Where does our rubbish actually go? When is water consumption at the highest point in the week? How is passenger traffic distributed in a city? These and many similar questions will be addressed by “VIDAN” starting in autumn 2019. Vidan stands for “Visual and Dynamic Arrangements of Narratives” and is a new project of the Urban Complexity Lab (UCLAB), an interdisciplinary research group at the University of Applied Sciences Potsdam. For three years, the UCLAB scientists will be occupied with new forms of data visualisation of urban infrastructure. The project is funded by the Federal Ministry of Education and Research (BMBF). Existing data from utility companies will be collected, processed, visualised and provided with explanatory texts by the researchers and designers. The aim is to present and explain complex interrelationships in an appealing design to politicians and the business community as well as interested citizens in an comprehensible, creative and critical way. Some data sets are still missing before the project can really get going. These are currently still being gathered, and, of course, in line with DSGVO regulations. The responsible handling of data and algorithms is a top priority at UCLAB.
But what is UCLAB actually? The Lab, an abbreviation of Laboratory, was founded in 2015. Urban Complexity, that indicates what is at stake: complex municipal developments and infrastructures, i.e. the city from a cultural, socio-economic and technological perspective. Meanwhile, other fields have been added, including a research project on climate scenarios. The Lab has, for example, created an app that can be used to track the massive increase in CO2 emissions over the decades. The research laboratory is jointly headed by Marian Dörk, Research Professor for Information Visualisation, and Boris Müller, Professor for Interaction Design. Both jointly founded the laboratory in 2015. “We are an interdisciplinary research group at the Potsdam University of Applied Sciences, located between interface design, computer science and the humanities,” the UCLAB website says. At the centre of the research is the comprehensible presentation of the challenges and questions arising from social, cultural and technological changes.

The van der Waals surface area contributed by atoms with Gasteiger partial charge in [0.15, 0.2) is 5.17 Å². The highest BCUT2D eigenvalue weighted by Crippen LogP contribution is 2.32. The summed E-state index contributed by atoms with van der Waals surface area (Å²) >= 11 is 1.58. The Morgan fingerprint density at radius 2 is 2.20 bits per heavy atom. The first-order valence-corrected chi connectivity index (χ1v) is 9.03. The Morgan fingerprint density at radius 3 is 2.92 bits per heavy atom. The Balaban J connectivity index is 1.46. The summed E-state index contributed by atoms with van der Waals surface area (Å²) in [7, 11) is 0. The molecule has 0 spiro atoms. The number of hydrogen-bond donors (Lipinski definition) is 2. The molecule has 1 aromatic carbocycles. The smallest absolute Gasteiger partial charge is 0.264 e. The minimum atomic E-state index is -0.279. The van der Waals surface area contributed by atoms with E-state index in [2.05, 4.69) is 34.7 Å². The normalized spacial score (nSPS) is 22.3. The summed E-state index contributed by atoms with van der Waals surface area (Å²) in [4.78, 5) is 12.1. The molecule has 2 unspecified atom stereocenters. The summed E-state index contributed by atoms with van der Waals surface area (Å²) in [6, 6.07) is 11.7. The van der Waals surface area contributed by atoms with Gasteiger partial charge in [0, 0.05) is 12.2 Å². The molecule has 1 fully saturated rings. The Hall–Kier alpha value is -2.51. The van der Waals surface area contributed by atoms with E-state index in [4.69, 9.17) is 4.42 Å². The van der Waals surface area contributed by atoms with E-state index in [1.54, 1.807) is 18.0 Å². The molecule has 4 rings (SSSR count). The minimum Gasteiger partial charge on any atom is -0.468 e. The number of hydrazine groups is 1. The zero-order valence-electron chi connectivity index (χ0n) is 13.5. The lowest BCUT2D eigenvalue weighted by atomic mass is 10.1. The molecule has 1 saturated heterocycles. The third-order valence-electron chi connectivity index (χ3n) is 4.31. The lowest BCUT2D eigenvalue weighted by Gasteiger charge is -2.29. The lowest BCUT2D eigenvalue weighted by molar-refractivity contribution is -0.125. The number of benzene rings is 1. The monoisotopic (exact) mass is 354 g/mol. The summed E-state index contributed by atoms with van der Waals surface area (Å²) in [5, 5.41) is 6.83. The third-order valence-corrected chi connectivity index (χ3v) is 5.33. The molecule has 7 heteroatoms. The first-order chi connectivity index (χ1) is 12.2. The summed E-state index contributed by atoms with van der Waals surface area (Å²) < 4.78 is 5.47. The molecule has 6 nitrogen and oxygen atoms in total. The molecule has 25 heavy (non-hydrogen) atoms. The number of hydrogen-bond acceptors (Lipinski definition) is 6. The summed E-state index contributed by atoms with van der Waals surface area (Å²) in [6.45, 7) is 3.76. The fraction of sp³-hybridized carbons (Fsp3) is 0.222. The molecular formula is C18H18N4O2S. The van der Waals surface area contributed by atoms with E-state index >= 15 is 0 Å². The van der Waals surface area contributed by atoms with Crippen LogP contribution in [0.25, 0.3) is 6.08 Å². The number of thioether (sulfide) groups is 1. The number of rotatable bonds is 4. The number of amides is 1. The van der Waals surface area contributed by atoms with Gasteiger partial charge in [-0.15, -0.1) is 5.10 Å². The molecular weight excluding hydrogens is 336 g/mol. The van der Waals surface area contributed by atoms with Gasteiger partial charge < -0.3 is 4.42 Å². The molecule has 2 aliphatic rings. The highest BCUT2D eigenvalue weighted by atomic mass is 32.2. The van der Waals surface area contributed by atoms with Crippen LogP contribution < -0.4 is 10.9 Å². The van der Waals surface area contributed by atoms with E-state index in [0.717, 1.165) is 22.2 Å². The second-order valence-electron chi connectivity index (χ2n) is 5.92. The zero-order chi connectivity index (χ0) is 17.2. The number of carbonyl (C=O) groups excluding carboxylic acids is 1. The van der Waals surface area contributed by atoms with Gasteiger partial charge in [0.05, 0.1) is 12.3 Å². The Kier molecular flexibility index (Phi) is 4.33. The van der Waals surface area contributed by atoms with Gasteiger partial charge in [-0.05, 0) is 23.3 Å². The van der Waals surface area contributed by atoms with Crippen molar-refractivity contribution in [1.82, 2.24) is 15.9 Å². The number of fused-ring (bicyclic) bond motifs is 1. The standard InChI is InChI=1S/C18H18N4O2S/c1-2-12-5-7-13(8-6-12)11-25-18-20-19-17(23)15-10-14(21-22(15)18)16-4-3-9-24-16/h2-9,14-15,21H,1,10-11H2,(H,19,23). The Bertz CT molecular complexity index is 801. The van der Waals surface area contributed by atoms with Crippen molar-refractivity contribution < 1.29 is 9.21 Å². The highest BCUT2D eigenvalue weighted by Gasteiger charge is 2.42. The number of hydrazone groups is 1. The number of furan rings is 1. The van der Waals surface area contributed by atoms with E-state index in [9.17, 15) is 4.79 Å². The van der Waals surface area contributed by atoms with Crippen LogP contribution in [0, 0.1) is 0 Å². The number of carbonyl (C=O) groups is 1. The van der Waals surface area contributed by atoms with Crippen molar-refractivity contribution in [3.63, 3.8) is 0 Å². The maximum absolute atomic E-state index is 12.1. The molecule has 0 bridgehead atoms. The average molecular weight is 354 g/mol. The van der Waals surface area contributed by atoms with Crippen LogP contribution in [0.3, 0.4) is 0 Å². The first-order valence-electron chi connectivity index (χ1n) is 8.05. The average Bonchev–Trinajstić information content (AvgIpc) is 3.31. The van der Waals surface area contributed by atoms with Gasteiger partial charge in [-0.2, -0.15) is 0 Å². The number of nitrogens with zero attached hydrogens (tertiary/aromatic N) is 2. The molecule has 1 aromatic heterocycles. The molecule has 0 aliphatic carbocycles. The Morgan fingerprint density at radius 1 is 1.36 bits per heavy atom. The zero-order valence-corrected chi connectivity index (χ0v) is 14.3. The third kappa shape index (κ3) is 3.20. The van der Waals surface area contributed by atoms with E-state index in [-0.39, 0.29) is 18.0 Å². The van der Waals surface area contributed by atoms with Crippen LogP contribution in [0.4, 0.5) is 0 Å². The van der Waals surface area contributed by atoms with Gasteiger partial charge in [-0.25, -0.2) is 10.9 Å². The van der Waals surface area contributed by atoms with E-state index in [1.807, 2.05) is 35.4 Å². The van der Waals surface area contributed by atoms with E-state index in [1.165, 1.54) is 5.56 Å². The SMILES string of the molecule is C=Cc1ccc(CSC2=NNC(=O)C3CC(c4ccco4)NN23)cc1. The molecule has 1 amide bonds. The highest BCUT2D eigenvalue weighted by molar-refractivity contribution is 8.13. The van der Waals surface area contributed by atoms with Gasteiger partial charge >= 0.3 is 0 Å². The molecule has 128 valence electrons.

Data visualisations are something we come across quite often nowadays. Media such as Zeit Online, Tagesspiegel, Berliner Morgenpost and the New York Times have now undertaken their own data projects. The difference between the UCLAB projects and examples from media practice is that the visualisations at UCLAB are not only a means to an end, but also an object of research. The aim of the work is to develop new forms that go beyond conventional charts and maps. Moreover, UCLAB is explicitly a non-commercial research group that is solely concerned with insights from freely available data. Unlike technology and media companies, no user data is collected here. The focus is on making something visible that has not otherwise been seen before in order to provide insights and new findings.
UCLAB’s work is interesting for all those who have complex dynamic data that they want to make visible, tangible and comprehensible. These can be private organisations such as transport companies, electricity suppliers or retailers, as well as academic, cultural and public institutions. All research projects are collaborative. It is always important to UCLAB that free research is possible. Pure service projects therefore don’t play any role there. In addition to public financing, partner financing is also possible.
By Eva Werner